Alex decides that the only way out of this mess is to take Dave’s place and allow Connie to go establish an alibi, thereby avoiding the ordeal of having to ‘fess up to the police about what had transpired. The execution of Alex’s creative solution makes for a crazy wild ride as we tag along in Alex’s first person narrative.
Inside the Mind of Alex Carson
According to Annand, who agreed to talk with Suite101 about his book, his use of the first person was designed to, among other things, “oblige the reader to suffer in sympathy with Alex, no matter what morally questionable actions he had to follow through on.” And suffer the reader does. Exquisitely.
During this charade, Alex must share a bed with his beautiful sister-in-law, a woman stolen from Alex by Dave years before. He must also maneuver his way around Dave’s various existing relationships, including one with the housekeeper, with whom Dave may or may not have been having an affair.
Following Alex on his adventures in Dave Land makes compelling enough reading, but the questions that arise about what was going on in Dave’s life at the time of his death compound the intrigue and the tension. When you also factor in the logistical issues with which Alex must contend, reading the story becomes an addiction.
Annand, as always, has done his research to make everything in his novel authentic and credible. Dave suffered from Guillain-Barré Syndrome, something with which Annand was familiar via an extended family member who had the disease. Having Dave suffer from GBS was a unique twist that makes things more demanding for Alex playing Dave, and of course makes it more entertaining for the reader. Connie’s bipolar disorder also spices things up, but it also provides a glimpse of what it might be like to be married to someone who is bipolar.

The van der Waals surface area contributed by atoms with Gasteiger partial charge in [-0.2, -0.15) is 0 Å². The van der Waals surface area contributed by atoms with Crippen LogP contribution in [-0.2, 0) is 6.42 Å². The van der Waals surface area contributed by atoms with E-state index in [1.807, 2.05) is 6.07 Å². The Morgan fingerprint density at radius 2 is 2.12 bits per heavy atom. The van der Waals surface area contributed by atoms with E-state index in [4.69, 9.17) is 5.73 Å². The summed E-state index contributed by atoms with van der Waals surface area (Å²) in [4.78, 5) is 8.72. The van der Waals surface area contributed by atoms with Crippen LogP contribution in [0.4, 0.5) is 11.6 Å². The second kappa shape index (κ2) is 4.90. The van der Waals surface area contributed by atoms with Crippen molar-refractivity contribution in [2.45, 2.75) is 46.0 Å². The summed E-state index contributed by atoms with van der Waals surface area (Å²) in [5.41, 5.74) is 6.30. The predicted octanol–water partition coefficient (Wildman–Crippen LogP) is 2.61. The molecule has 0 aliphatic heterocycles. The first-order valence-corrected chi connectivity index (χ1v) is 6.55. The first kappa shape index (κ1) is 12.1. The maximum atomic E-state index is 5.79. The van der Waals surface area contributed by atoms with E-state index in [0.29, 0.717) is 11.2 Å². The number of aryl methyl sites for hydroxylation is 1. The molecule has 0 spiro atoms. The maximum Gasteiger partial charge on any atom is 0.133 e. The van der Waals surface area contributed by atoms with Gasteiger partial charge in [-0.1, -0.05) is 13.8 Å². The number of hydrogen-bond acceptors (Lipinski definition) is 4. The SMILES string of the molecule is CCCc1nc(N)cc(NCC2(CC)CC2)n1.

The most intriguing questions presented by the novel, and dealt with deftly by Annand, however, relate to Dave’s body and how Alex deals with it: How can Alex store the corpse? Where will he keep it? How can he obscure the time of death? How can he create a new, believable cause of death? Can he really pull it off? Should he really pull it off? The practical considerations run neck and neck with the ethical ones.
Tension and Sleepless Nights with Hide in Plain Sight
Alan Annand has an uncanny knack for forcing the reader to read at breakneck speed to get past all the tense moments, while at the same time making him/her wish the ride would never end. The first time you read Hide in Plain Sight, you will want to savor it, but it’ll be impossible. As the tension and questions mount, you can’t help but read as fast as you can to see what happens next. It is a most delightful form of torture.
Don’t pick up this book if you’re looking for a bedtime reading cure for insomnia. But if you’re looking for suspense, tension and the queasiness that comes from participating in questionable activities, then this book is for you. This is the perfect book to take on a flight or on vacation.
HIDE IN PLAIN SIGHT (psychological mystery suspense) eBook $2.99, paper $9.99. A man assumes his twin brother’s identity in order to alibi his own wife who’s accidentally killed his brother in an argument. But when he finds himself sharing a bed with his beautiful sister-in-law, he faces bigger challenges and harder choices.
Val Tobin is a Feature Writer for Suite101. Formerly a software developer, she has pursued her interests in the occult, paranormal and spiritual fields through formal studies in nutrition, mediumship and parapsychology, all of which have become active professional avenues. For more information, see her website at: http://www.serenitynowgifts.com/